Daily deals company Groupon, which recently made its preliminary IPO filing with the Securities and Exchange commission, has reportedly drawn ire from regulators over some creative metrics it devised to shed a more positive light on its financial health. The news has investors thinking back to the days of the first tech bubble, when a number of young web companies would use similarly inventive tactics to lure capital. Recently investment banker Frank Quattrone, who was a highly active participant in the first .com boom, described exactly these type of measures as warning signs of a bubble. “[When you see metrics like] engineers multiples, it’s time to put a big short on the market,” cautioned the banker. Don’t Miss: This Infamous Investment Banker is Using the B-Word Again.
The Groupon IPO places a valuation of $20 billion on the company, a number may believe may be too steep a price tag, especially given recent findings of tricky accounting. On its SEC filing the discount finder listed, “adjusted consolidated segment operating income” as a number to focus on, which prompted concerns from officials. Analysts say that the measure is designed to help direct focus to the company’s earnings rather than its expenses, with the latter growing much more rapidly than the former. Portfolio manager Ben Struber calls the language something he has “never encountered,” adding, “In essence Groupon is asking investors to look at their profit before any expenses. It’s not a surprise they want investors to focus on measures that don’t include expenses since their expenses have been rising.”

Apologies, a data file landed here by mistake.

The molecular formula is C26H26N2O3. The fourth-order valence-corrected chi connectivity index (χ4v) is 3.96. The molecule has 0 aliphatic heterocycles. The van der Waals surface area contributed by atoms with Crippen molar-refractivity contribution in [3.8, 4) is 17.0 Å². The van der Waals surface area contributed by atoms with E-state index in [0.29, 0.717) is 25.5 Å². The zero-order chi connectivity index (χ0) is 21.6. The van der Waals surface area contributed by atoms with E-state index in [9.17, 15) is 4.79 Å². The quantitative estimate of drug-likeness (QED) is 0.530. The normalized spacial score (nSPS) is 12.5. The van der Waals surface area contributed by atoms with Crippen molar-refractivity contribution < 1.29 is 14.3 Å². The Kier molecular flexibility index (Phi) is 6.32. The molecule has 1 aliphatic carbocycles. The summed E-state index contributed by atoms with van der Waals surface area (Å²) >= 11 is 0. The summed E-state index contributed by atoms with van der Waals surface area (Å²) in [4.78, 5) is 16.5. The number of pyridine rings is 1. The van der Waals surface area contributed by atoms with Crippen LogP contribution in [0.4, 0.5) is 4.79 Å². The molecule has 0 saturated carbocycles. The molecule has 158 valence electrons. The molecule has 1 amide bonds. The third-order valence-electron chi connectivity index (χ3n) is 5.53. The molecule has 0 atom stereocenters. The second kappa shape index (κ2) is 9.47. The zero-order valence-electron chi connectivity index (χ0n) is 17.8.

According to the WSJ, “Groupon said it generated $81.6 million in adjusted CSOI in the first quarter of 2011, though if marketing costs are taken into account that figure would be a loss of $98 million. To address concerns over adjusted CSOI, Groupon filed an amendment on July 14 to its initial SEC filing. In that amendment, Groupon clarified the metric “should not be considered as a measure of discretionary cash available to us to invest in the growth of our business or as a valuation metric.”
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Even given the amendment, the move is likely to engender more skepticism from bubble cautioners and potential IPO investors in the company. This is not the first ruckus Groupon has caused itself in the steps leading up to its public debut. 3 days after the company filed its IPO paperwork, co- founder Eric Lefkofsky told a news website, “Groupon is going to be wildly profitable,” violating the legally required quiet period by a company according to SEC regulations. The company has since offered an explanation, saying that Lefkofsky had asked the reporter not to publish his comments.